Education is not a commodity - 21 April 2020
Rotary Club of Plimmerton
Tonight, Philip Mottram gave us the Viewpoint. He said ...
I believe education is at risk of becoming a commodity, something that can be bought and consumed. Educational institutions have become service providers. Their “success” is narrowly measured by crude instruments - assessments that are a snapshot of part of what students have learnt, not the whole picture.
Recently there have been opinion articles in Stuff where students bemoan that their “purchase” of a degree did not gain them a job ticket.
Parents bemoan their “investment” in private school fees not returning the yield they anticipated.
Taking a step back - Tomorrow’s Schools introduced the competitive model. Competition was supposed to improve the breed. A business model or Darwinian evolution, depending on your outlook. Winners and losers. League tables were drawn up and schools did everything in the rule book – and sometimes outside the rules to climb to the ladder.
As a result, schools have become heavily focussed on assessment, driven by test results, not the broader aims of the curriculum. Teachers are very adept at guiding students through assessments. Students are motivated by “gaining credits” not the learning that those credits are the measure of.
There is pressure from all corners on students and teachers to ensure students “pass”. Teachers retain control of the learning process to ensure they, the teachers don’t “fail” in their job. Students ask - exactly what answer should I give to ensure I get an excellence grade? Not - have I got a full understanding of the topic I’ve just been learning about?
This pressure to pass assessments has created a dependency on teaching, not independence of thought and learning on the part of the student. It’s about narrow, specific details, not broad understanding.
Courses are designed based on the assessments at the end, not the content that is being taught. The tail is wagging the dog.
This approach has done our students a great disservice. We have a cohort of students that have become very skilled at passing tests, but not necessarily capable of demonstrating and applying the knowledge and skills they have acquired outside the classroom environment. Not capable or confident to search out new learning themselves.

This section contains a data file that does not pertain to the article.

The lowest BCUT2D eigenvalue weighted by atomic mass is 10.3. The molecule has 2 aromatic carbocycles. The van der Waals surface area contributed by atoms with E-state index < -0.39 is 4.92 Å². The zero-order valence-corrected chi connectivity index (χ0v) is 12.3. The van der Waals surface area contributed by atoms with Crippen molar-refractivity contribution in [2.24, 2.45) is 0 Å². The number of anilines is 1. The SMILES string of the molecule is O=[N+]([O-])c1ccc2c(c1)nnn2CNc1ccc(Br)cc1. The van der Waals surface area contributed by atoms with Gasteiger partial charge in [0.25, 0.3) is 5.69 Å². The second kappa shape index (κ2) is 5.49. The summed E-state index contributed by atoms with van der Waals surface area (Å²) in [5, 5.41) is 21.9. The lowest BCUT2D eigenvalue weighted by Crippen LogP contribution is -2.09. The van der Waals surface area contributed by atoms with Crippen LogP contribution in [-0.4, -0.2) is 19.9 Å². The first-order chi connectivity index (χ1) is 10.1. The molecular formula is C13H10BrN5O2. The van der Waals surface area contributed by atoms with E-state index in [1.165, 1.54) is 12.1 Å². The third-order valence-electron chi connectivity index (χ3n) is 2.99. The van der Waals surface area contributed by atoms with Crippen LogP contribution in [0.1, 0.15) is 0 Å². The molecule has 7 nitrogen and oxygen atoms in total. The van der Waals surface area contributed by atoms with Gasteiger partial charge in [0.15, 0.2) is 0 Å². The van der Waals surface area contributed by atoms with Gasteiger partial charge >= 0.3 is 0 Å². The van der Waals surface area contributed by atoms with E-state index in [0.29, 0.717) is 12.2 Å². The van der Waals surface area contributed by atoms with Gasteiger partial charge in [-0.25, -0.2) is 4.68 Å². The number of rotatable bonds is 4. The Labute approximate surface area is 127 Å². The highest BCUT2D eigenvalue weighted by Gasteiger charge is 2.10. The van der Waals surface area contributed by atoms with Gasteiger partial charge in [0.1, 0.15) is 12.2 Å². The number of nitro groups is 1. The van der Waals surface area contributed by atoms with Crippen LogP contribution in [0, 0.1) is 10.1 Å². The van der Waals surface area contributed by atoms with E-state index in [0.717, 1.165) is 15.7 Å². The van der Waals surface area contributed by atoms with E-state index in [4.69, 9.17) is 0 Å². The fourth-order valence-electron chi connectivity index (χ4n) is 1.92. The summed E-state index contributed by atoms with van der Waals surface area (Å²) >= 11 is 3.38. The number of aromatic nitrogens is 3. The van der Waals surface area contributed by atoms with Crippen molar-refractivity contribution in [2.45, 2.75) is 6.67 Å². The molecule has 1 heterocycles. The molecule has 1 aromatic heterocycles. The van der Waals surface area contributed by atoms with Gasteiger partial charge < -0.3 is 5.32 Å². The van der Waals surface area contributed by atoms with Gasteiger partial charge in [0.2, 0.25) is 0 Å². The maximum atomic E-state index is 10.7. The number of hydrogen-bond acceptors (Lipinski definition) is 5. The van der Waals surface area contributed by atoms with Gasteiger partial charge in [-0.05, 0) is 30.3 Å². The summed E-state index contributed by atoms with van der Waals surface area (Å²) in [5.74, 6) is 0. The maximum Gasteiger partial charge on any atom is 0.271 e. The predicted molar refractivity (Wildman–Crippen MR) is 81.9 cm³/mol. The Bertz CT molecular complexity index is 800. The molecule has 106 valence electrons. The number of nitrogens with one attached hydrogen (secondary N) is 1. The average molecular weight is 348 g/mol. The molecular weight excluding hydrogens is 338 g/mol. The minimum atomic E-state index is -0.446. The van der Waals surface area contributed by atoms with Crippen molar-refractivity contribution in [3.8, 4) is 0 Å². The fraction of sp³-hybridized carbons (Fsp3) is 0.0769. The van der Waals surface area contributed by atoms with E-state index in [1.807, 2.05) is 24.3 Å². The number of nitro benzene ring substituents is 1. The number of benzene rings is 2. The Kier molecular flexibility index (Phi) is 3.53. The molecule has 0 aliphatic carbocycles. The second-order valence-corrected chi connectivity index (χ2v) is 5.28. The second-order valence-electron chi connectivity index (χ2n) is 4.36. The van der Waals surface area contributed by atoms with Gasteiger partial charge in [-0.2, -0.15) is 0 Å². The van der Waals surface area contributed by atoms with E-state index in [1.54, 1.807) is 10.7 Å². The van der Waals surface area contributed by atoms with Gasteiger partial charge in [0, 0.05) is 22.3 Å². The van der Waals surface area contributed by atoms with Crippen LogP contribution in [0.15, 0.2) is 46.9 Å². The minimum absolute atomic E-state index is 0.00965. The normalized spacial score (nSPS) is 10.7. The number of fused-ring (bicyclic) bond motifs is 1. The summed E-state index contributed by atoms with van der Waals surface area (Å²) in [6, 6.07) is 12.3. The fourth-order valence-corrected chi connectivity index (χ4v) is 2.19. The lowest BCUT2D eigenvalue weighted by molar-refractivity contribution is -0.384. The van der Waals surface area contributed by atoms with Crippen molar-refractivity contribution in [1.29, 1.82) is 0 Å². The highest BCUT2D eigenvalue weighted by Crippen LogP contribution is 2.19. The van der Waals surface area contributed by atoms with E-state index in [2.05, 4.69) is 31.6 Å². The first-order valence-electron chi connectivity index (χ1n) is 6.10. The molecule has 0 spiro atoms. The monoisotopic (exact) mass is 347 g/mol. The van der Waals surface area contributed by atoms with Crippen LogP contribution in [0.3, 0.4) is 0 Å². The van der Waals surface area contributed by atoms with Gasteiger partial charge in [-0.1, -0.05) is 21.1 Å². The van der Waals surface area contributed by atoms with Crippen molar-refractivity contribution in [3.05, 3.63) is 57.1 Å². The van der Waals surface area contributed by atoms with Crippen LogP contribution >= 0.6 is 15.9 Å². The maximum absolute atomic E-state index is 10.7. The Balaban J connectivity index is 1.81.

A brief example:
Secondary schools were presented with a series of targets. One was 85% of all students achieving NCEA Level 2 (Sixth Form Certificate in old speak) by the age of 18.
The underlying aim was laudable – to have the vast majority of our school leavers job ready, but by focusing on the measure, and not the aim, we had students and teachers concentrating on gaining credits, any credits to achieve Level 2. Not the learning and experiences that would make them truly job-ready. Stuck on an assessment treadmill.
By fixating on numerical targets, we have become slaves to “metrics” not the master.
We have teachers playing it safe by teaching for assessment, and not having the confidence in their abilities to teach the curriculum effectively and have their students pass assessments because they have developed a broad and deep understanding of the subject.
We have students and their parents expecting teachers to do a lot of the leg work to ensure students pass assessments.
And this is partly because the motivation often used is the same as Pavlov used with his dogs. Do this because you’ll earn credits. Not do this because it is actually quite interesting and could be really useful later on.
So, if you haven’t guessed, my viewpoint is – we have debased the value of education by treating it as a commodity.
It is not a service that can be bought. It is more than that. It is both a right to receive and a privilege to participate in.
It is a journey that prepares the student to be a contributing, fully functional member of society. To become a confident, connected, actively involved lifelong learner. And those are words from the New Zealand Curriculum, not some assessment standard.
The real “prize” at the end of any stage in education is the learning that has occurred. It is the journey that is important, not the destination. The certificate you receive is just a stamp in your passport marking a waypoint. And you just can’t buy that stamp, you’ve got to tread the path first.